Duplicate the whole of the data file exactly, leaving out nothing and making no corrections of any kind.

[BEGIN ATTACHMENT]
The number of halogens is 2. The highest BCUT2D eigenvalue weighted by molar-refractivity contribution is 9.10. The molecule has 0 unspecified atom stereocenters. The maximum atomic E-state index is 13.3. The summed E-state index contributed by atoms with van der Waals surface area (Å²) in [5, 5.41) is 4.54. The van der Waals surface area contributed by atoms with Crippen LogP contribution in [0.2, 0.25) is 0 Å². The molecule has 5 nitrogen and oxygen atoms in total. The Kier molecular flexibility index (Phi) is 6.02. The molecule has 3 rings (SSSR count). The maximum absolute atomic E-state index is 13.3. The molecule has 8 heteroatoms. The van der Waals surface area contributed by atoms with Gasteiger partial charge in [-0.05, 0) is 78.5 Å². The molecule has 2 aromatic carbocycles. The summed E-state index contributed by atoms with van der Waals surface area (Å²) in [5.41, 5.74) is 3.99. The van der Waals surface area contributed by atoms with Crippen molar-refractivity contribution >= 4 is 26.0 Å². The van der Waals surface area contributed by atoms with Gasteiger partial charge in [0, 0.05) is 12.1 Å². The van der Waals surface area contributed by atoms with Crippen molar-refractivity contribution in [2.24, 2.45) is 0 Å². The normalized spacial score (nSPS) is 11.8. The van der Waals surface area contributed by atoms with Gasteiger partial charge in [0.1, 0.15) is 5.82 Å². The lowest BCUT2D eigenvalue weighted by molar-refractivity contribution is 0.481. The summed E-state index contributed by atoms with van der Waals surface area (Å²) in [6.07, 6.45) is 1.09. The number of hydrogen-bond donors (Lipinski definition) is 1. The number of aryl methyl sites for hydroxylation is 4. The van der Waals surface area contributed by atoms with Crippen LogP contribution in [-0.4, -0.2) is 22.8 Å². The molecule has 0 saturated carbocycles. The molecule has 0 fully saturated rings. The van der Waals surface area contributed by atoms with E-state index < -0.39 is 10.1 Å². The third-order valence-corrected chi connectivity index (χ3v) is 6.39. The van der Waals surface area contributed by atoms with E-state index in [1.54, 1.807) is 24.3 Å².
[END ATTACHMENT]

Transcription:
The number of halogens is 2. The highest BCUT2D eigenvalue weighted by molar-refractivity contribution is 9.10. The molecule has 0 unspecified atom stereocenters. The maximum atomic E-state index is 13.3. The summed E-state index contributed by atoms with van der Waals surface area (Å²) in [5, 5.41) is 4.54. The van der Waals surface area contributed by atoms with Crippen LogP contribution in [0.2, 0.25) is 0 Å². The molecule has 5 nitrogen and oxygen atoms in total. The Kier molecular flexibility index (Phi) is 6.02. The molecule has 3 rings (SSSR count). The maximum absolute atomic E-state index is 13.3. The molecule has 8 heteroatoms. The van der Waals surface area contributed by atoms with Gasteiger partial charge in [-0.05, 0) is 78.5 Å². The molecule has 2 aromatic carbocycles. The summed E-state index contributed by atoms with van der Waals surface area (Å²) in [5.41, 5.74) is 3.99. The van der Waals surface area contributed by atoms with Crippen molar-refractivity contribution >= 4 is 26.0 Å². The van der Waals surface area contributed by atoms with Gasteiger partial charge in [0, 0.05) is 12.1 Å². The van der Waals surface area contributed by atoms with Crippen molar-refractivity contribution in [2.24, 2.45) is 0 Å². The normalized spacial score (nSPS) is 11.8. The van der Waals surface area contributed by atoms with Gasteiger partial charge in [0.1, 0.15) is 5.82 Å². The lowest BCUT2D eigenvalue weighted by molar-refractivity contribution is 0.481. The summed E-state index contributed by atoms with van der Waals surface area (Å²) in [6.07, 6.45) is 1.09. The number of hydrogen-bond donors (Lipinski definition) is 1. The number of aryl methyl sites for hydroxylation is 4. The van der Waals surface area contributed by atoms with Crippen LogP contribution in [-0.4, -0.2) is 22.8 Å². The molecule has 0 saturated carbocycles. The molecule has 0 fully saturated rings. The van der Waals surface area contributed by atoms with E-state index < -0.39 is 10.1 Å². The third-order valence-corrected chi connectivity index (χ3v) is 6.39. The van der Waals surface area contributed by atoms with E-state index in [1.54, 1.807) is 24.3 Å².